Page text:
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Top 10 Caribbean Nations Based on Gross National Income


The World Bank released its 2014 World Development Report, which includes the wealth of the Caribbean. The information is data of its main criterion for classifying economies, the gross national income (GNI) per capita.

The GNI per capita is the gross national income of a country divided by its total population. It is also the sum of value added by all resident producers, plus any product taxes (less subsidies) not included in the valuation of output, plus net receipts of primary income (compensation of employees and property income) from abroad.

Here are the rankings of the top 10 countries in the Caribbean, based on GNI.



10. Jamaica $5,140 (GNI)Jamaica has a mixed economy with both state enterprises and private sector businesses. Major sectors of the Jamaican economy include agriculture, mining, manufacturing, tourism, and financial and insurance services. Tourism and mining are the leading earners of foreign exchange. Half of the Jamaican economy is generated by income coming from services such as tourism. An estimated 1.3 million foreign tourists visit Jamaica every year.

What people are saying

9 thoughts on “Top 10 Caribbean Nations Based on Gross National Income

  1. Diane Myles Martin says:

    Per capita? Not having figures for Dominican Rep, Cuba, Barbados and Haiti is a major omission.

  2. Ron Wood says:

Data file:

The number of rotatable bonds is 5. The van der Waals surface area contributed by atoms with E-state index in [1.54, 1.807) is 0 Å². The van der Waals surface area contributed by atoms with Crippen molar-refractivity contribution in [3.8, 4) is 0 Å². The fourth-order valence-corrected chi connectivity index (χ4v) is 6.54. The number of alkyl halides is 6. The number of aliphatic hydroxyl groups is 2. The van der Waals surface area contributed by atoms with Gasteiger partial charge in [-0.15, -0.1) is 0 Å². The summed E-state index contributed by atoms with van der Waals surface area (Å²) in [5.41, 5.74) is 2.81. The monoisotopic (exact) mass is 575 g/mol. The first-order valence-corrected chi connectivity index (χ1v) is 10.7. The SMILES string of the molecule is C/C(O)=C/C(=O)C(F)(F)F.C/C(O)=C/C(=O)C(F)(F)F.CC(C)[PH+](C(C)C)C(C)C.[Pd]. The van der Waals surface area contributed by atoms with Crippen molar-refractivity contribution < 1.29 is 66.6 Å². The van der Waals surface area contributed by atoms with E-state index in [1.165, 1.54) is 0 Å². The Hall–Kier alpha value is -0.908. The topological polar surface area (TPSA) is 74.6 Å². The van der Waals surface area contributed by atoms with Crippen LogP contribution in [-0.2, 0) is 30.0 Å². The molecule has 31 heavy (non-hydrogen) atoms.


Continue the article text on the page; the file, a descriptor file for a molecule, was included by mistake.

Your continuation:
Barbados Cayman Islands etc should have been in the top ten

  3. Sara Dupre says:

    hooray for saint lucia

  4. Dave Lopes says:

    what an idiotic article…it is missing several caribbean nations but includes surinam…lol

  5. Arlene Philbert Harris says:

    Trinidad and Tobago!

  6. Valia Coca says:

    Cuba? income per capita? around $240.00 if you are a professional.

  7. Cindy Lee Dominica might be poor but it is rich in its people I love Dominica.

  8. Mr. Thorpe has prepared an excellent report with stunningly beautiful photos that should make us all proud. He states that the World Bank Report “…. Includes the wealth of the Caribbean….” I believe that it is important to quickly add a few footnotes to the heroic leap to “WEALTH” that Mr. Thorpe has made that could send the wrong message. (1) The World Bank Report says absolutely nothing about wealth. Neither should Mr. Thorpe. He has correctly reported in the title of his submission exactly what the World Bank says and means. The Report deals with GROSS NATIONAL INCOME, and that alone. (2) There is a big difference between INCOME and WEALTH. Income appears in your paycheck each and every month. The entry-level K1 Janitor has a budgeted INCOME of $12,120 “PER ANNUM”. It is a FLOW concept that flows to him each and every year. (3) By contrast, his WEALTH is composed of the pair of used and abused sneakers that he wears to work, the bicycle that he fully owns, and his gold chain. His wealth may be appraised and valued “AS OF DECEMBER 31, 2014”. It is a STOCK measure.
    Trinidad and Tobago has WEALTH. It is richly endowed with petroleum reserves which are appraised “AS OF” a specific date. St.Kitts and Nevis has neither petroleum, gold or platinum reserves. A review of the World Bank Report will show that it has been very deliberate in not using the words “WEALTH” in discussing INCOME. St.Kitts Nevis has performed well in the INCOME that it has generated in large measure because of its sale of Citizenship By Investment.
    Separately, WEALTH is a very difficult to measure. One will be hard-pressed to find any comparator data published that reports the wealth of countries in the region. I will quickly add that it also presents special challenges for the US. which reports the measure only infrequently. By contrast, INCOME measures are often reported monthly. Wandering through the homes of more than 300 million persons trying to value the accumulated assets/wealth under each roof is.
    not a trivial task.

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